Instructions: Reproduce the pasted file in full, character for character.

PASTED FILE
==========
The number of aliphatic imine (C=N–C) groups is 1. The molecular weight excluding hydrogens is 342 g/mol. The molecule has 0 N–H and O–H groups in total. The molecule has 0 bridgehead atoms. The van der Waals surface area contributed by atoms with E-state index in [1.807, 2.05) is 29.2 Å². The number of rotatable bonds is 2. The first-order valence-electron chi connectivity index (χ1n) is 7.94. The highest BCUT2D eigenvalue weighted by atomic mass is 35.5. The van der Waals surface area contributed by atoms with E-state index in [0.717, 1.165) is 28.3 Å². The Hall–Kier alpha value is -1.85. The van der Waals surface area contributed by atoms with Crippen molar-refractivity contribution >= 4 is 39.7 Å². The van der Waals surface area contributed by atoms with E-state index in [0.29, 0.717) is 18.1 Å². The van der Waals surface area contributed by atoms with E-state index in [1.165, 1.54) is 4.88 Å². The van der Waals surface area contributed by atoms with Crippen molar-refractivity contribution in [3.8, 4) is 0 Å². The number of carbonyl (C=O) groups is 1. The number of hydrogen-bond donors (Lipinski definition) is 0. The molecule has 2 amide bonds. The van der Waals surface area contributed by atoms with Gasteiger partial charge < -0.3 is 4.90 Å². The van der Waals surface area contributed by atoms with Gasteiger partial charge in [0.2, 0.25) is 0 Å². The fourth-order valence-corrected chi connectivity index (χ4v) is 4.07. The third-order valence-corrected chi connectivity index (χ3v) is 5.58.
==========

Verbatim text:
The number of aliphatic imine (C=N–C) groups is 1. The molecular weight excluding hydrogens is 342 g/mol. The molecule has 0 N–H and O–H groups in total. The molecule has 0 bridgehead atoms. The van der Waals surface area contributed by atoms with E-state index in [1.807, 2.05) is 29.2 Å². The number of rotatable bonds is 2. The first-order valence-electron chi connectivity index (χ1n) is 7.94. The highest BCUT2D eigenvalue weighted by atomic mass is 35.5. The van der Waals surface area contributed by atoms with E-state index in [0.717, 1.165) is 28.3 Å². The Hall–Kier alpha value is -1.85. The van der Waals surface area contributed by atoms with Crippen molar-refractivity contribution >= 4 is 39.7 Å². The van der Waals surface area contributed by atoms with E-state index in [0.29, 0.717) is 18.1 Å². The van der Waals surface area contributed by atoms with E-state index in [1.165, 1.54) is 4.88 Å². The van der Waals surface area contributed by atoms with Crippen molar-refractivity contribution in [3.8, 4) is 0 Å². The number of carbonyl (C=O) groups is 1. The number of hydrogen-bond donors (Lipinski definition) is 0. The molecule has 2 amide bonds. The van der Waals surface area contributed by atoms with Gasteiger partial charge < -0.3 is 4.90 Å². The van der Waals surface area contributed by atoms with Gasteiger partial charge in [0.2, 0.25) is 0 Å². The fourth-order valence-corrected chi connectivity index (χ4v) is 4.07. The third-order valence-corrected chi connectivity index (χ3v) is 5.58.